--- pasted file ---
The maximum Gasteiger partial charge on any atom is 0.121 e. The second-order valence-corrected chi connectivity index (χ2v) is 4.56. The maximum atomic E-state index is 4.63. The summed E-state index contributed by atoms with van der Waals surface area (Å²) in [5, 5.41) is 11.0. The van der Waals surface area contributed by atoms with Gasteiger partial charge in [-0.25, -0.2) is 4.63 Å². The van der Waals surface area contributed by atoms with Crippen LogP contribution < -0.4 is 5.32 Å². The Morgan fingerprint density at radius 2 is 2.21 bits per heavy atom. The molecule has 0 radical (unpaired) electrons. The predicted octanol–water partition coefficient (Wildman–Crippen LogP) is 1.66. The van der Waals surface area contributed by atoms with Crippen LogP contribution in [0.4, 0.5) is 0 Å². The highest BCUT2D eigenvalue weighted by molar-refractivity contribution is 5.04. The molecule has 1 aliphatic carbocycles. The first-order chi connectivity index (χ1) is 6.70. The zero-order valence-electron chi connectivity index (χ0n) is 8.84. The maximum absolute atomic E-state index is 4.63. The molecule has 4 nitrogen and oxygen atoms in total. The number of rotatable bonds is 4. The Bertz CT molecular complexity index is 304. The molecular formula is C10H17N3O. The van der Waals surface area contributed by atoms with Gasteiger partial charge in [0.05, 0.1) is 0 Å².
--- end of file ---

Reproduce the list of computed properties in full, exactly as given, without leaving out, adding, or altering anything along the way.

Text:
The maximum Gasteiger partial charge on any atom is 0.121 e. The second-order valence-corrected chi connectivity index (χ2v) is 4.56. The maximum atomic E-state index is 4.63. The summed E-state index contributed by atoms with van der Waals surface area (Å²) in [5, 5.41) is 11.0. The van der Waals surface area contributed by atoms with Gasteiger partial charge in [-0.25, -0.2) is 4.63 Å². The van der Waals surface area contributed by atoms with Crippen LogP contribution < -0.4 is 5.32 Å². The Morgan fingerprint density at radius 2 is 2.21 bits per heavy atom. The molecule has 0 radical (unpaired) electrons. The predicted octanol–water partition coefficient (Wildman–Crippen LogP) is 1.66. The van der Waals surface area contributed by atoms with Crippen LogP contribution in [0.4, 0.5) is 0 Å². The highest BCUT2D eigenvalue weighted by molar-refractivity contribution is 5.04. The molecule has 1 aliphatic carbocycles. The first-order chi connectivity index (χ1) is 6.70. The zero-order valence-electron chi connectivity index (χ0n) is 8.84. The maximum absolute atomic E-state index is 4.63. The molecule has 4 nitrogen and oxygen atoms in total. The number of rotatable bonds is 4. The Bertz CT molecular complexity index is 304. The molecular formula is C10H17N3O. The van der Waals surface area contributed by atoms with Gasteiger partial charge in [0.05, 0.1) is 0 Å².